Listening to WFAN, it was reported that Glavine indeed took himself out last night after his 103 pitch outing. If that’s the case, you gotta let it go. As a 41 year old, I’m not sure that it matters he only throws 84 MPH. It’s going to tire him out all the same. In a big spot, throwing a shutout, I would hope Glavine would suck it up and go the extra frame, but if he REALLY was done, then you gotta put the blame on the bullpen for not getting the job done and off of Willie and Glavine.

    Of course, Glavine could just be saying he was tired to not make Willie and the bullpen look bvad, but then we’re getting into splitting hairs and crying over spilt milk. Bottom line is we lost, and fingers could be pointed at a lot of things that happened, some that were in the team’s control (Lo Duca’s poor throw, Delgado striking out versus Romero) and some not (Rowand’s swinging bunt). Let’s move on with the esson learned: ignore the pitch count when the starter is throwing a great game and the score is close.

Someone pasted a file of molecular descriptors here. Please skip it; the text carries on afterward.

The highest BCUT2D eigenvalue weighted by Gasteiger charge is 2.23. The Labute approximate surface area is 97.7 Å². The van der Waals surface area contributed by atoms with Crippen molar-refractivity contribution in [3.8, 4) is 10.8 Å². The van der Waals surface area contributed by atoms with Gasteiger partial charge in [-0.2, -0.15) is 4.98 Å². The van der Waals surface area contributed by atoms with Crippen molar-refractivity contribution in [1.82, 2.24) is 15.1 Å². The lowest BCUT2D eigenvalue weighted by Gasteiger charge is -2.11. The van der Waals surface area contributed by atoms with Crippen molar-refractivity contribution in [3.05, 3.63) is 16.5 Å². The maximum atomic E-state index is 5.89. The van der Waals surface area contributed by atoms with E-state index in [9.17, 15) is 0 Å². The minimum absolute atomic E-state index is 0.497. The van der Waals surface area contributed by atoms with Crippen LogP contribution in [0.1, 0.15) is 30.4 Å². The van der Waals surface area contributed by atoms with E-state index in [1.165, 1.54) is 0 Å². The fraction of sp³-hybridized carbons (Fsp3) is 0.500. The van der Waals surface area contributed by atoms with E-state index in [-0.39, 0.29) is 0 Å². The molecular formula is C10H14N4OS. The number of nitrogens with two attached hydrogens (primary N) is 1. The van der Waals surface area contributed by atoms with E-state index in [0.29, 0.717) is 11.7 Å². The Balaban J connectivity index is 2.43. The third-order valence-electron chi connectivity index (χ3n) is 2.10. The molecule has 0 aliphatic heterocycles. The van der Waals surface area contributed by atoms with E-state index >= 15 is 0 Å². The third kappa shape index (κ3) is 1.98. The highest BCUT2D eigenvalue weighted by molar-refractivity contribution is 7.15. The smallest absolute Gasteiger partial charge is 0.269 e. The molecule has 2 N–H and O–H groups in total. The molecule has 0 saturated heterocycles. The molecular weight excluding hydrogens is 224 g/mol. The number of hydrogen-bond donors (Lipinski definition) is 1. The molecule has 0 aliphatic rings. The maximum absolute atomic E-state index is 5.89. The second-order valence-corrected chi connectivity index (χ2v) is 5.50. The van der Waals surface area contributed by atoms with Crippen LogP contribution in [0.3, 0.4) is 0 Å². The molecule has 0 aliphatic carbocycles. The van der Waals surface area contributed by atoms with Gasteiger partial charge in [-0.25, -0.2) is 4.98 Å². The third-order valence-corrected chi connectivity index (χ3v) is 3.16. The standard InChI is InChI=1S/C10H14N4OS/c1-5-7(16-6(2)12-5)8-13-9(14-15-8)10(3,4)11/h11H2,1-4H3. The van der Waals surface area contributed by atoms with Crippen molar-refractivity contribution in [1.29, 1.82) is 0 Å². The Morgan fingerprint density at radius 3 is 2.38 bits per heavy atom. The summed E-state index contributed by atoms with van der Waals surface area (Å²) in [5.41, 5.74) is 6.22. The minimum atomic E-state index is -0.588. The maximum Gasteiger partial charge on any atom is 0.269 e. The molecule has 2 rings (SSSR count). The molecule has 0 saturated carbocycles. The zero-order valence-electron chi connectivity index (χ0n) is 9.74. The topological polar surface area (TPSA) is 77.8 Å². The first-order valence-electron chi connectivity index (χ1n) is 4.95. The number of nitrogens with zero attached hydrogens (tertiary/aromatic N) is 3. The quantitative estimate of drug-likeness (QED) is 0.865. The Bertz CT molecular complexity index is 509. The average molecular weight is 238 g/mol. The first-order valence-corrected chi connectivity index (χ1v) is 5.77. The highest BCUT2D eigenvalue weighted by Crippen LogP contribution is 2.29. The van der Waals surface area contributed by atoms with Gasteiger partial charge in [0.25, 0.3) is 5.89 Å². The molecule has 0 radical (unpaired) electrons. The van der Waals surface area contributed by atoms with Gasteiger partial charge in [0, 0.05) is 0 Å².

11. joe August 29, 2007 at 10:31 pm
    Huh … if that’s the case — that Glavine took himself out — then I still blame Willie, because he’s conditioned all of his starters to peter out once they hit the century mark.

    If he pushed these “men” up to 110 or 120 once or twice a month, maybe they wouldn’t get tired the minute they hit 100 pitches.

    These are grown men receiving tens of millions of dollars to throw a five-ounce ball, right?

    Pardon me, I’m going outside to practice throwing a knuckleball …

  12. phillyPhan August 30, 2007 at 12:19 am
    Its curious that this manager was being praised for his astute mannerism and composure when the Mets were winning in the regular season last year.Give him a break- his conventional ways did pay dividends, didnt they?
  13. joe August 30, 2007 at 9:25 am
    phillyPhan – we’ve been criticizing Willie here all year, even during the winning. While I like Willie Randolph the person, I often feel the Mets win in spite of him.

    Besides if we didn’t complain about the manager, there would be a lot less to blog about and we’d have to spend our time considering much more important and mundane things — like our jobs!